PAJ wants complete exemption of journalism from provisions of Data Protection Act

The Press Association of Jamaica (PAJ) on Tuesday called for the practice of journalism to be exempted completely from the provisions of the Data Protection Act, now being examined by a Joint Select Committee of Parliament.

The PAJ had several problems with the Bill, albeit that section 37 exempts journalism from some provisions of the data processing regime.

The concerns, outlined by PAJ President Dionne Jackson Miller in her appearance before the Joint Select Committee, are that: enactment of the Bill in its current form  is likely to generate challenges to publication of important stories which will necessitate expensive and time-consuming court proceedings; attempts will be made to use the courts to impose prior restraint – preventing the publication of material, which is inimical to freedom of the press; decisions under the Act are those of the all-powerful Data Commissioner, an agent of the State

“The PAJ took two approaches to its presentation,” explained Jackson Miller.

“On the one hand, our preferred and overarching recommendation is for journalism to be exempted entirely from the provisions of the Act.  Having said that, however, we also drilled down into the specific provisions we find problematic, and made recommendations for amendment of each of those,” she said.


Jackson Miller told the Committee that, although the recommendation that journalism be exempted entirely sounds far-reaching and bold, it is not so in actuality, for two reasons.

The first is that when one examines what the Act would be trying to achieve in relation to the practice of journalism, it would be to ensure responsible practice of journalism in the public interest.

“The PAJ maintains the Jamaica’s stringent defamation law regime already addresses this issue, and there is therefore no need for additional legislative restrictions,” Jackson Miller explains.

The second reason is that under the Bill, as it exists, so-called “special measures” activities, journalism, and literary and artistic pursuits, are already exempted from significant and substantial portions of the Act, namely all the data protection standards, except standard 7, and sections 6, 10, 12, and 13 (3) and (4).

“Therefore, it really wouldn’t be a leap to exempt journalism entirely,” Jackson Miller contends.

Despite the existing exemptions, the PAJ said it still has concerns about sections 15 and 16 of the Bill which require registration of data controllers, and give the Minister the power to decide who should not be registered with the only criterion being “processing …unlikely to prejudice the rights and freedom of data subjects.”

The PAJ, she said, regards this as having the potential to provide a “Big Brother” type of oversight which is likely to be inimical to investigative journalism.

“We recommend that journalism be exempted from these sections, and that consideration be given to stipulating specified categories of data processors to be registered.”

Section 19

Section 19 is also problematic, she said,  with regard to "specified processing", being processing as appearing to the Minister to be particularly likely to cause substantial damage or substantial distress; or to otherwise significantly prejudice the rights and freedoms of data subjects.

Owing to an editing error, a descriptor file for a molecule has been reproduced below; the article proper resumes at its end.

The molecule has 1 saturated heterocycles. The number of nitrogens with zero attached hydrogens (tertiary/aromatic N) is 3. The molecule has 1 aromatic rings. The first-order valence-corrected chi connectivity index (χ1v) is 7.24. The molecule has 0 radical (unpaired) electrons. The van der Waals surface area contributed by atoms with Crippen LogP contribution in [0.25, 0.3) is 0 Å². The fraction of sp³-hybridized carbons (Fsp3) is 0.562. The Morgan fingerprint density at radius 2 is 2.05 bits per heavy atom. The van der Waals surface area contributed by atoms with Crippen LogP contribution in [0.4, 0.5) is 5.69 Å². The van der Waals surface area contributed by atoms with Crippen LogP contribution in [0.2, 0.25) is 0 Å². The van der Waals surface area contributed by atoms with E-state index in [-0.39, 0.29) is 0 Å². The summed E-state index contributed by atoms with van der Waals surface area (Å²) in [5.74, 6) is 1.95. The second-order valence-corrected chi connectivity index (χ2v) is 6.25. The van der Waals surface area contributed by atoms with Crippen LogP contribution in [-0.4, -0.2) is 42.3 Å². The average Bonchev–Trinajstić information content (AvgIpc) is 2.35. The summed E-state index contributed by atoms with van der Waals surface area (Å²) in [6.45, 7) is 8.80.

The concerns cited are the extreme subjectivity of terminology, and the lack of a public interest test.

The PAJ regards it as being unacceptable to place this type of decision in the Minister’s hands, and believes that it creates a situation where the political directorate is being given power to stymie investigative journalism.

Its recommendation therefore is that journalism be exempt from section 19.

“We also have concerns about the tremendous power the Data Commissioner will wield, and the establishment of that office as a body corporate,. We believe a more suitable iteration would be as a Commission of Parliament, accountable to and responsive to Parliament,” she added.

The inclusion of the world “only” in section 37 (1) is problematic for the PAJ as well. This is the section that provides exemptions for journalism but speaks of those exemptions applying to  “Personal data which are processed only for the special purposes…”

This creates the risk that where data are held by organisations for more than one purpose, the exemption cannot be claimed, according to the PAJ President.

The PAJ is therefore recommending the removal of the word “only” wherever it appears in connection to journalism and the other special purposes.

“We believe the Bill gives the Commissioner a superintending role in relation to journalism in determining whether publication would be in the public interest. The Bill arrogates powers of the court unto the Commissioner, and the Commissioner, an agent of the state, is given wide and deep powers to censor and kill publications about other agents of the state,” the PAJ warns.

This, the PAJ contends, is “an unhealthy situation for democracy, and deeply problematic for a free press.”


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